When we were pilgramaging in Syria, and something unexpected came up (like the time when, just as we were all expecting lunch, we instead went on a two hour tour of a war museum; and when we found out that instead of staying in Sweida we were to instead spend the day touring about, looking at things, and meeting people, and… it happened a lot), Father Matthew would say to be “flexible like Gumby,” a sentiment he apparently got from the marines (iirc he was a former marine).
Sometimes I think that should be my teaching motto. I came in this morning expecting to make tissue paper collages, only to find that all the paintbrushes had been moved from the staff closet to… nobody knew where; probably the locked shed outside. Sometimes I think I should leave emergency sub plans for myself (we worked on 3/4 portrait drawings). Every now and again I show up for work to find the MPR, where I teach, already occupied, and am sent, period by period, to unoccupied classrooms, finding out where I can be between classes. Today I found out just as a class was sitting down that there was an assembly, and we were to move. On several occasions I have found out about an assembly a period before it started, and once I learned of it as the other classes walked by, and I had to poke my head out and ask. There were posters the students were asked to make for a contest: I thought that it was a voluntary contest, and told the students so — but the day before they were to be judged I learned that they weren’t, so all the next morning they worked on these posters in all their other classes.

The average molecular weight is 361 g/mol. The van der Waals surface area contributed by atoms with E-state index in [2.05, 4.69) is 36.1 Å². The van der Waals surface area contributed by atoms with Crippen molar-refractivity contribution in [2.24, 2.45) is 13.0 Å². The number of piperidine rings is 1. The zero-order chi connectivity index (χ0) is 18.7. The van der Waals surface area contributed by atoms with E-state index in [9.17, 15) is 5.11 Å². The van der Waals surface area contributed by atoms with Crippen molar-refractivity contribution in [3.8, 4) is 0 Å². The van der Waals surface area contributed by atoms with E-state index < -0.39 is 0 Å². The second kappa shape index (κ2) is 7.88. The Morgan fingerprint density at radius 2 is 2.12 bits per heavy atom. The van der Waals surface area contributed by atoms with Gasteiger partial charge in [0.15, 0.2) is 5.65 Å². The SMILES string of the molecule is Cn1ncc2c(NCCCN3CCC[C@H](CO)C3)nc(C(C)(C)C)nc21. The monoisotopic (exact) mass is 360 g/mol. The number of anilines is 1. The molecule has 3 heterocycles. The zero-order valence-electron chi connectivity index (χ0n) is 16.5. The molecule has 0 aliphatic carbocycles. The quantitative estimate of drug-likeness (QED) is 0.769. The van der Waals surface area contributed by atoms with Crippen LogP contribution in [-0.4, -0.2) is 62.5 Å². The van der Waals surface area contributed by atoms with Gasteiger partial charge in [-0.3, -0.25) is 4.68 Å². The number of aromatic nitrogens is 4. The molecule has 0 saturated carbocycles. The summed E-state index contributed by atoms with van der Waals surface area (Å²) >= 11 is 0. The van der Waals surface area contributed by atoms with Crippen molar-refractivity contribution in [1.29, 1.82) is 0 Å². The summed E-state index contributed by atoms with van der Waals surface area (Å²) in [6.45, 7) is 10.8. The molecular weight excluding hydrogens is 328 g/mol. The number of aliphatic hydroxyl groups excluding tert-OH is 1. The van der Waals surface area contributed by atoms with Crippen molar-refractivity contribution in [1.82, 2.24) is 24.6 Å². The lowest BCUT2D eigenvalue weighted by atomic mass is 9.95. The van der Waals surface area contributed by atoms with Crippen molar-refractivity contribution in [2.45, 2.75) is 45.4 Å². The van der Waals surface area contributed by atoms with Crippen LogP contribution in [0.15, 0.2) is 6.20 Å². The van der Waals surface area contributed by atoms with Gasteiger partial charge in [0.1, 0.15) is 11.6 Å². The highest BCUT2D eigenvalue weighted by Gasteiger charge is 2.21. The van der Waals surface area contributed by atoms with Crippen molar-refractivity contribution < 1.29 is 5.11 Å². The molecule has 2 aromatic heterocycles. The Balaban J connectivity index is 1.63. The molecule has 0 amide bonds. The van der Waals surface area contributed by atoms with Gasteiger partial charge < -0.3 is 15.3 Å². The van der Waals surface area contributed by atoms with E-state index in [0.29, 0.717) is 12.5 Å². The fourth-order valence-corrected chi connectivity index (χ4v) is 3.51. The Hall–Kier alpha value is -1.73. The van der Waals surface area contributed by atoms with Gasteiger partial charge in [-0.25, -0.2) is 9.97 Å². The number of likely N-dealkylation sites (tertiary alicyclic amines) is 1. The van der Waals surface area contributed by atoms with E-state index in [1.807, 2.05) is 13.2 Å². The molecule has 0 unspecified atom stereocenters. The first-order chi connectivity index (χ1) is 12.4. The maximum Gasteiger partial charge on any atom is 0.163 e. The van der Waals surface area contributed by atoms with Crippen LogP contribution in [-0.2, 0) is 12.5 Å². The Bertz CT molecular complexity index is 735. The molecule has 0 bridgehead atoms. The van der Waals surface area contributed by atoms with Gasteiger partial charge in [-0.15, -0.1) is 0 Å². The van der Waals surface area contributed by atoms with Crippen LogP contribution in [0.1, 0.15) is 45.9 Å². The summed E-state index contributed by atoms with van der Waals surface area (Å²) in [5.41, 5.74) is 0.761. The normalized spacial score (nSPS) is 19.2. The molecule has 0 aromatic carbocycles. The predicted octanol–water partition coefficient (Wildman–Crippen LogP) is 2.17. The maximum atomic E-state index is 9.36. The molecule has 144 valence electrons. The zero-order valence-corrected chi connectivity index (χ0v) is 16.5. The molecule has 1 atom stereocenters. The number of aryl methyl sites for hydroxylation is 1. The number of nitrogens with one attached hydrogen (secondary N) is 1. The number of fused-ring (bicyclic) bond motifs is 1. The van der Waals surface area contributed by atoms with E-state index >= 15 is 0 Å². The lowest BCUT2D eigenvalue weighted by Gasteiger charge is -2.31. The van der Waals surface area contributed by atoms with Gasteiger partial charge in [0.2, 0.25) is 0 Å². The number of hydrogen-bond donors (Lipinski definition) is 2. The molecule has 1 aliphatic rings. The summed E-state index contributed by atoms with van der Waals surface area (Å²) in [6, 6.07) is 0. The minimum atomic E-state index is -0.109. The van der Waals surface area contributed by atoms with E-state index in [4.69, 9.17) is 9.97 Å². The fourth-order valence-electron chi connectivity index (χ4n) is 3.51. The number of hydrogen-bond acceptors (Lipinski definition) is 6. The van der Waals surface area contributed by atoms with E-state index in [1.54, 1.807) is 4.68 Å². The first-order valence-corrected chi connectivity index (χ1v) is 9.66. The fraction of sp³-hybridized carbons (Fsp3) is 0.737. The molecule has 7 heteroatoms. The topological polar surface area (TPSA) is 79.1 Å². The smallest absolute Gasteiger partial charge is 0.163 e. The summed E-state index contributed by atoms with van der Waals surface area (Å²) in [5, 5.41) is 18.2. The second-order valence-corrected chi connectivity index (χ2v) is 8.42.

In a Skype interview with TLG she asked things like: “are you comfortable with not knowing where you’re going to be living or who it will be with until you get there?” and “would you be alright if you were asked to teach immediately, without any real background info or placement information, or curriculum?” and “the key to doing well in this program is being cheerfully flexible.” Like Gumby.